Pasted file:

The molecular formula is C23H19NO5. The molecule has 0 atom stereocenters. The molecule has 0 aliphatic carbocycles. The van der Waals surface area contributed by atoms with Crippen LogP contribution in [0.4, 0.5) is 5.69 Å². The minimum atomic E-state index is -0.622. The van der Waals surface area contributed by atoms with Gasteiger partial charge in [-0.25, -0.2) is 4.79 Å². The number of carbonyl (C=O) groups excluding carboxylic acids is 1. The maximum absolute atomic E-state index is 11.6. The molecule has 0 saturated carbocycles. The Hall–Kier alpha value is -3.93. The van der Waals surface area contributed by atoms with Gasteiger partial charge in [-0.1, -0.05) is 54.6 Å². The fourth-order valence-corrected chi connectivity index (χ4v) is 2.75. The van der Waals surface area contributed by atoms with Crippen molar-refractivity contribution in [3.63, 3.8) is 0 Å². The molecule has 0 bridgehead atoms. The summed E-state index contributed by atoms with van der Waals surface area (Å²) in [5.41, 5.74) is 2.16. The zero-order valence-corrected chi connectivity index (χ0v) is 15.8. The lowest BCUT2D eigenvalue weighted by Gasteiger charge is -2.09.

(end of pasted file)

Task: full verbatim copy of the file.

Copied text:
The molecular formula is C23H19NO5. The molecule has 0 atom stereocenters. The molecule has 0 aliphatic carbocycles. The van der Waals surface area contributed by atoms with Crippen LogP contribution in [0.4, 0.5) is 5.69 Å². The minimum atomic E-state index is -0.622. The van der Waals surface area contributed by atoms with Gasteiger partial charge in [-0.25, -0.2) is 4.79 Å². The number of carbonyl (C=O) groups excluding carboxylic acids is 1. The maximum absolute atomic E-state index is 11.6. The molecule has 0 saturated carbocycles. The Hall–Kier alpha value is -3.93. The van der Waals surface area contributed by atoms with Gasteiger partial charge in [-0.1, -0.05) is 54.6 Å². The fourth-order valence-corrected chi connectivity index (χ4v) is 2.75. The van der Waals surface area contributed by atoms with Crippen molar-refractivity contribution in [3.63, 3.8) is 0 Å². The molecule has 0 bridgehead atoms. The summed E-state index contributed by atoms with van der Waals surface area (Å²) in [5.41, 5.74) is 2.16. The zero-order valence-corrected chi connectivity index (χ0v) is 15.8. The lowest BCUT2D eigenvalue weighted by Gasteiger charge is -2.09.